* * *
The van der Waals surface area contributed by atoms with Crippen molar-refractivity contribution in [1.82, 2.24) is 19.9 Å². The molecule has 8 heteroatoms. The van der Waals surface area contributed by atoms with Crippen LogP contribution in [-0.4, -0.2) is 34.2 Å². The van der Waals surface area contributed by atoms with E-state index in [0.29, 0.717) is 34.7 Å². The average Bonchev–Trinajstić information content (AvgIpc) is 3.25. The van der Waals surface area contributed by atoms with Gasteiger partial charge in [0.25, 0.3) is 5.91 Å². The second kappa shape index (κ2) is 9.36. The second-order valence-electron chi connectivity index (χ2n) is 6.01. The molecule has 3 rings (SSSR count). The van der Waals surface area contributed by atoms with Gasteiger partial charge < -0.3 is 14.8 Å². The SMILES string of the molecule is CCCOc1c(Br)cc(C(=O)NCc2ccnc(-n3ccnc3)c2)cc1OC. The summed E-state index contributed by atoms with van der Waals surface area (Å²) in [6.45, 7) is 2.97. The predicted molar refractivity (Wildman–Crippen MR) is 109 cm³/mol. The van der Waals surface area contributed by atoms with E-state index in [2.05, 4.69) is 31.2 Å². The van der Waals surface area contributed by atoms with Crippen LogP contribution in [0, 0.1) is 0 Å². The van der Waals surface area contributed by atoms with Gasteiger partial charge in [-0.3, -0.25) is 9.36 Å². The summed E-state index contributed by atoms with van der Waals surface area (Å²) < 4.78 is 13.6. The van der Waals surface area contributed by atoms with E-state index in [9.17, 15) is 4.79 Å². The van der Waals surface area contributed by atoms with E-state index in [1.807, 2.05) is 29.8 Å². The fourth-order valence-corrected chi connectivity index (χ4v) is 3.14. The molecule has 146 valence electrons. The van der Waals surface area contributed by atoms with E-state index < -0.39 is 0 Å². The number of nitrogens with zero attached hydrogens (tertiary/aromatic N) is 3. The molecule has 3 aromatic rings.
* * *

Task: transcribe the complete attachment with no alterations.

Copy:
The van der Waals surface area contributed by atoms with Crippen molar-refractivity contribution in [1.82, 2.24) is 19.9 Å². The molecule has 8 heteroatoms. The van der Waals surface area contributed by atoms with Crippen LogP contribution in [-0.4, -0.2) is 34.2 Å². The van der Waals surface area contributed by atoms with E-state index in [0.29, 0.717) is 34.7 Å². The average Bonchev–Trinajstić information content (AvgIpc) is 3.25. The van der Waals surface area contributed by atoms with Gasteiger partial charge in [0.25, 0.3) is 5.91 Å². The second kappa shape index (κ2) is 9.36. The second-order valence-electron chi connectivity index (χ2n) is 6.01. The molecule has 3 rings (SSSR count). The van der Waals surface area contributed by atoms with Gasteiger partial charge < -0.3 is 14.8 Å². The SMILES string of the molecule is CCCOc1c(Br)cc(C(=O)NCc2ccnc(-n3ccnc3)c2)cc1OC. The summed E-state index contributed by atoms with van der Waals surface area (Å²) in [6.45, 7) is 2.97. The predicted molar refractivity (Wildman–Crippen MR) is 109 cm³/mol. The van der Waals surface area contributed by atoms with E-state index in [2.05, 4.69) is 31.2 Å². The van der Waals surface area contributed by atoms with Crippen LogP contribution in [0, 0.1) is 0 Å². The van der Waals surface area contributed by atoms with Gasteiger partial charge in [-0.3, -0.25) is 9.36 Å². The summed E-state index contributed by atoms with van der Waals surface area (Å²) < 4.78 is 13.6. The van der Waals surface area contributed by atoms with E-state index in [9.17, 15) is 4.79 Å². The van der Waals surface area contributed by atoms with E-state index in [1.807, 2.05) is 29.8 Å². The fourth-order valence-corrected chi connectivity index (χ4v) is 3.14. The molecule has 146 valence electrons. The van der Waals surface area contributed by atoms with E-state index < -0.39 is 0 Å². The number of nitrogens with zero attached hydrogens (tertiary/aromatic N) is 3. The molecule has 3 aromatic rings.